Neck Pain, Cervical Disc Herniation, & Cervical Radiculopathy
Cervical disc herniation occurs most frequently at the level of C6-C7. It also can occur at C5-C6. The patient will complain of neck pain due to nerve root irritation with pain radiating to the ipsilateral upper extremity. The patient may complain of numbness, paresthesia, and weakness. Coughing, sneezing, and neck movements make the pain worse. A careful examination of the patient is important. Each nerve involved will show its effect on the motor power, the sensation, and the reflexes.
A herniated disc at the C3-C4 bulge will affect the C4 nerve root and cause a sensory deficit around the shoulder area. Additionally, the diaphragm is largely supplied by the C4 nerve root, which could affect the respiratory system. A herniated disc at the C4-C5 bulge affects the C5 nerve root and can affect sensation around the shoulder area. The biceps reflex is primarily C5 and will affect the motor functions of the deltoid and in elbow flexion. A herniated disc at the C5-C6 bulge will affect the C6 nerve root. A herniated disc here will affect the sensation in the index finger and the thumb, the brachioradialis reflex, as well as C6 wrist extension and elbow flexion.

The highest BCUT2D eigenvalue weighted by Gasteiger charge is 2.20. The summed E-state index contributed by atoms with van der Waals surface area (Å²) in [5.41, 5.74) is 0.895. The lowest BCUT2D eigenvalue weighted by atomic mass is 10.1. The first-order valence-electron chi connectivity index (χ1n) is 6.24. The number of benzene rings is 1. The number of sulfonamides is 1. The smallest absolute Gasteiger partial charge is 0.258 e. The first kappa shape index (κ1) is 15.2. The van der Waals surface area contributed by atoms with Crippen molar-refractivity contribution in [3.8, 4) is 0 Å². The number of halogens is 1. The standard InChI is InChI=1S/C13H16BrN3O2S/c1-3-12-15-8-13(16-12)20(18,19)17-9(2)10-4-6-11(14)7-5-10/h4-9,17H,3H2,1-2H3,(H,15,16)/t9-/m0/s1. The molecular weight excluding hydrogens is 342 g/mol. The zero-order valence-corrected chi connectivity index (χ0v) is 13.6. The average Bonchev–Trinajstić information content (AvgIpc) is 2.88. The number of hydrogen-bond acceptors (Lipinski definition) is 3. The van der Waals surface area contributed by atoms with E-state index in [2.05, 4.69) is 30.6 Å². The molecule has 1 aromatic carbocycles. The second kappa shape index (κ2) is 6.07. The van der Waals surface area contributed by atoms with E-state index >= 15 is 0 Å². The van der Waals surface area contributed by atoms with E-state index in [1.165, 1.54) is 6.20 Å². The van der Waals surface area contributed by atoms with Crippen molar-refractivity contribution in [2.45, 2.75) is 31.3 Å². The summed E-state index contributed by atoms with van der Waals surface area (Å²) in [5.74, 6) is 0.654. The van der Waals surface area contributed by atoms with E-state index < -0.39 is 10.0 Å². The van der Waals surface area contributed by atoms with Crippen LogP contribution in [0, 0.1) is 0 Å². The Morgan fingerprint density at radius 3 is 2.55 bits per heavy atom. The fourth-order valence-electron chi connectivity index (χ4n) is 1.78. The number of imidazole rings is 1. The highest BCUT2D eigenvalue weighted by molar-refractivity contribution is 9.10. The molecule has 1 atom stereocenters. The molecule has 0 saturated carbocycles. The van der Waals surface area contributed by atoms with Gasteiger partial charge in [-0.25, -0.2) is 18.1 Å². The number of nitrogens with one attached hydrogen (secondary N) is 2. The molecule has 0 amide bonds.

A herniated disc at the C6-C7 bulge affects the C7 nerve root, and will cause sensory issues at the middle finger. Motor functions of elbow extension (triceps) and wrist flexion and finger extension will be impaired. The brachioradialis (C6) and triceps (C7) reflexes will be additionally affected. A herniated disc at the C7-T1 bulge affects the C8 nerve root and will cause sensory issues of the medial two fingers and the medial part of the forearm. A bulge here will affect the motor functions of C8 finger flexion. A herniated disc at the T1-T2 bulge will affect the T1 nerve root, this will affect the motor functions of the T1 interossei muscles (abduction and adduction) — the patient will not be able to spread the fingers or bring them closer together.